In Baking with Craft Chocolate Part 1 we looked at what is craft chocolate/specialty chocolate, cocoa powder/cocoa butter, using single-origin craft chocolate in recipes and how different origins affect recipe creation and and enjoyed a lovely Maison Marou brownie recipe.
In Part 2 discover thoughts and inspiration behind baking product line development, how consumers and makers thoughts have changed on chocolate since using craft/specialty chocolate in baked items, where makers would like to see craft chocolate baking grow in the future and so much more!
Be sure to check out Lauren Heineck’s Strawberry Lemon Nib Muffins Recipe and Caroline Schiff’s Brown Butter Chocolate Chip Cookie Recipe included in this post.
Lawren Askinosie, Jael Rattigan, Lauren Heineck, Mackenzie Rivers, Caroline Schiff, Joanna Brennan, Sam Maruta, Steph Shafer and Victoria Cooksey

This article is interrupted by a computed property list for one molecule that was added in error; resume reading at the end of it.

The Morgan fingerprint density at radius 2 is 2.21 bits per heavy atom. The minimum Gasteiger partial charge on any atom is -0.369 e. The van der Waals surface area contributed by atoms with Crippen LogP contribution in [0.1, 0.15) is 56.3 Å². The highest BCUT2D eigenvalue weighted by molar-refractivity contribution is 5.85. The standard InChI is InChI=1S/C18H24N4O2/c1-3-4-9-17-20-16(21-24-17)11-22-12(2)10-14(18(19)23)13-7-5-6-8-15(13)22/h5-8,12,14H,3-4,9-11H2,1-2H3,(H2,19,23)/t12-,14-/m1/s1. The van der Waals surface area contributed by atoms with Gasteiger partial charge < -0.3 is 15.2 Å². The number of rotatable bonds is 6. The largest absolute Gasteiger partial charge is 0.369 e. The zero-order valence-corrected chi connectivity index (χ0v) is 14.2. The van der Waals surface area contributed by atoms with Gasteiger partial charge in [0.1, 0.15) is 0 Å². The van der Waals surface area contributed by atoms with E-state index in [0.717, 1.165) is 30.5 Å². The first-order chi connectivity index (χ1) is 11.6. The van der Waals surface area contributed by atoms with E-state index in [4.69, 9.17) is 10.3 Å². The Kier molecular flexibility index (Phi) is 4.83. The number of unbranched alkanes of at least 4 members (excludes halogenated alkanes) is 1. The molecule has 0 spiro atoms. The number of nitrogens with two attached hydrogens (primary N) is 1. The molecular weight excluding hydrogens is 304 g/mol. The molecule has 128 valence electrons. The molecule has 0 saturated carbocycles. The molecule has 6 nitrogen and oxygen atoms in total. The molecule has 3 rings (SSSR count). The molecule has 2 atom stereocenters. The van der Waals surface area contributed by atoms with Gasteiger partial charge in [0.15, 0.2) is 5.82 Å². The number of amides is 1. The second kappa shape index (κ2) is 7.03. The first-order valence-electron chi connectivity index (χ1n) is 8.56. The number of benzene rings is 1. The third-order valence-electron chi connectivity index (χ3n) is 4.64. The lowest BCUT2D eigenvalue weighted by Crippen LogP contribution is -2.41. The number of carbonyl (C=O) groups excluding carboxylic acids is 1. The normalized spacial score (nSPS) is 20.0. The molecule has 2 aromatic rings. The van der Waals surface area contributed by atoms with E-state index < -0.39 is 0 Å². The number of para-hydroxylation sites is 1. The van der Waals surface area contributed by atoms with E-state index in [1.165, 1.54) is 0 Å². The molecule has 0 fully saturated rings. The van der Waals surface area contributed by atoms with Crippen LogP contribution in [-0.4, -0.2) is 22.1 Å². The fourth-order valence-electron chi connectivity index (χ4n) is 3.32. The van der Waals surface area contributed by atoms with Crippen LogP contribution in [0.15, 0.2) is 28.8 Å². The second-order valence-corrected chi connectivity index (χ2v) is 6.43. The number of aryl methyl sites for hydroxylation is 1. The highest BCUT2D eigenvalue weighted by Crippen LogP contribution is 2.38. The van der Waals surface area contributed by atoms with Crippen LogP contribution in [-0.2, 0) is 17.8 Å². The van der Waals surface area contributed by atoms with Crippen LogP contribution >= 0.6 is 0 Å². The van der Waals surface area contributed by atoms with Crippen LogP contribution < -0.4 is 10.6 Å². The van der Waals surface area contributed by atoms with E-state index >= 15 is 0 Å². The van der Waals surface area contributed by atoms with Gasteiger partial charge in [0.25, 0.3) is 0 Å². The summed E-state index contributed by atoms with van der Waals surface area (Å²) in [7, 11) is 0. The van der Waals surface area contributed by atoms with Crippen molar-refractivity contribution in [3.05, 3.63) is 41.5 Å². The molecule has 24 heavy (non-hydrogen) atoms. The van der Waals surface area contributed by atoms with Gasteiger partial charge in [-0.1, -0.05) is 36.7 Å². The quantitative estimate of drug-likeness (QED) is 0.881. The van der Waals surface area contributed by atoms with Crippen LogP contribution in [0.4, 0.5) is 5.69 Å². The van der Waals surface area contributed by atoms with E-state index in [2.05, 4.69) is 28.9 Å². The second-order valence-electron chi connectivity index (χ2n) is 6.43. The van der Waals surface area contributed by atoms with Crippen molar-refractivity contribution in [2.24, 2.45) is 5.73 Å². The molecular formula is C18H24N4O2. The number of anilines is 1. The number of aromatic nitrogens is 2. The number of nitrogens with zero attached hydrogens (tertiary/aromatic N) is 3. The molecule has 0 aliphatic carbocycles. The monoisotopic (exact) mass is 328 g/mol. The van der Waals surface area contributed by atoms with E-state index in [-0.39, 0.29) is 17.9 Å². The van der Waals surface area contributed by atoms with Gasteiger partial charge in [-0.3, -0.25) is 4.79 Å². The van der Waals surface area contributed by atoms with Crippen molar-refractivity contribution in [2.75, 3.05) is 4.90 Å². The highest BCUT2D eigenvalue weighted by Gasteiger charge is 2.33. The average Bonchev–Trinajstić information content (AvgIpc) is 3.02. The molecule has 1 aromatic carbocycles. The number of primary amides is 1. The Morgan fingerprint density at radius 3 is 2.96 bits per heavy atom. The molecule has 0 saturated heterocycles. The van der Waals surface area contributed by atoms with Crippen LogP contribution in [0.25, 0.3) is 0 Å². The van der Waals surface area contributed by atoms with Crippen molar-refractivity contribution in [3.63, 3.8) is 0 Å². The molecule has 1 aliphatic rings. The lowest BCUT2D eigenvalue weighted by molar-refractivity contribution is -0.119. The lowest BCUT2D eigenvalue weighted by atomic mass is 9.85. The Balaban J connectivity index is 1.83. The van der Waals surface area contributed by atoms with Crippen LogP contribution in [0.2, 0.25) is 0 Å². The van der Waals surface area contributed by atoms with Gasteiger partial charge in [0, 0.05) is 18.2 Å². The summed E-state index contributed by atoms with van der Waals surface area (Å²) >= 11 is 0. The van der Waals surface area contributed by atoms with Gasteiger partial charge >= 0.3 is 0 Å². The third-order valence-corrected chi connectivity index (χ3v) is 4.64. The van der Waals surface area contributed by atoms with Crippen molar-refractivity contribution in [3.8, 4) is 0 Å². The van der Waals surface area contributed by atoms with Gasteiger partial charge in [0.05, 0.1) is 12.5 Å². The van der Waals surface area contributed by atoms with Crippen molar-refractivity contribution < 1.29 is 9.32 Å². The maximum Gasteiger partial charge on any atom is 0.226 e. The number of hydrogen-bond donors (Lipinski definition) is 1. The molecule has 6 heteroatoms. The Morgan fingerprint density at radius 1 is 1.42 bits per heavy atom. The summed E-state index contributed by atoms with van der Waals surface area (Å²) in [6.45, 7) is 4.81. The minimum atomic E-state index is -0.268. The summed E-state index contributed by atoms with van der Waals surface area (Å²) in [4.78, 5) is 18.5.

For years I have enjoyed both baking, creating recipes and watching cooking shows especially if the show included chocolate recipes. As the instructions for the recipes often go “use good quality 70% chocolate” and as a viewer I would be all “ohhh chocolate!”. Nowadays after reviewing hundreds of craft chocolate bars I am left thinking “Yes, but what chocolate and why only 70%?”. Sure, 70% helps standardize recipes with viewers and readers are easily able to locate 70% chocolate to bake with, but thanks to the continuing rise of craft chocolate/specialty chocolate now there is a larger variety of high-quality, single-origin and varied percentages chocolate out there to work with. Many makers now have both their own craft chocolate baking items for both home bakers and professionals to purchase which is elevating baking to another level.